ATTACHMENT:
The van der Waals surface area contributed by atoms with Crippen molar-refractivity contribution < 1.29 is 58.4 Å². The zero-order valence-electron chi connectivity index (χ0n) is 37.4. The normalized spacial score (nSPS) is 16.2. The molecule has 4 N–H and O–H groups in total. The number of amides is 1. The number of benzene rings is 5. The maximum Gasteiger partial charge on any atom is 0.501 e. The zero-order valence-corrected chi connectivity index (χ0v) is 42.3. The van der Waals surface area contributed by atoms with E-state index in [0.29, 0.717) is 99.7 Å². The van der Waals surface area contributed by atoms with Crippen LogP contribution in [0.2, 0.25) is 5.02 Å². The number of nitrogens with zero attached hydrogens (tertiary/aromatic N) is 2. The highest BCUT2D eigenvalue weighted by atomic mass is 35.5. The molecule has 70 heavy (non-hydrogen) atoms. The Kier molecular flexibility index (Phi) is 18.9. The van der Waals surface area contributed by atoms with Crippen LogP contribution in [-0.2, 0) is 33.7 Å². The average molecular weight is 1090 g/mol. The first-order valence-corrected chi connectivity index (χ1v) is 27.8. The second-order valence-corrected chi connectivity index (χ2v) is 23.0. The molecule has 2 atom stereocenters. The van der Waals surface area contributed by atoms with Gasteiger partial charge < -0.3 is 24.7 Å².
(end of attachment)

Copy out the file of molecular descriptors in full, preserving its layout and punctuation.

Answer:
The van der Waals surface area contributed by atoms with Crippen molar-refractivity contribution < 1.29 is 58.4 Å². The zero-order valence-electron chi connectivity index (χ0n) is 37.4. The normalized spacial score (nSPS) is 16.2. The molecule has 4 N–H and O–H groups in total. The number of amides is 1. The number of benzene rings is 5. The maximum Gasteiger partial charge on any atom is 0.501 e. The zero-order valence-corrected chi connectivity index (χ0v) is 42.3. The van der Waals surface area contributed by atoms with E-state index in [0.29, 0.717) is 99.7 Å². The van der Waals surface area contributed by atoms with Crippen LogP contribution in [0.2, 0.25) is 5.02 Å². The number of nitrogens with zero attached hydrogens (tertiary/aromatic N) is 2. The highest BCUT2D eigenvalue weighted by atomic mass is 35.5. The molecule has 70 heavy (non-hydrogen) atoms. The Kier molecular flexibility index (Phi) is 18.9. The van der Waals surface area contributed by atoms with Crippen LogP contribution in [-0.2, 0) is 33.7 Å². The average molecular weight is 1090 g/mol. The first-order valence-corrected chi connectivity index (χ1v) is 27.8. The second-order valence-corrected chi connectivity index (χ2v) is 23.0. The molecule has 2 atom stereocenters. The van der Waals surface area contributed by atoms with Gasteiger partial charge < -0.3 is 24.7 Å².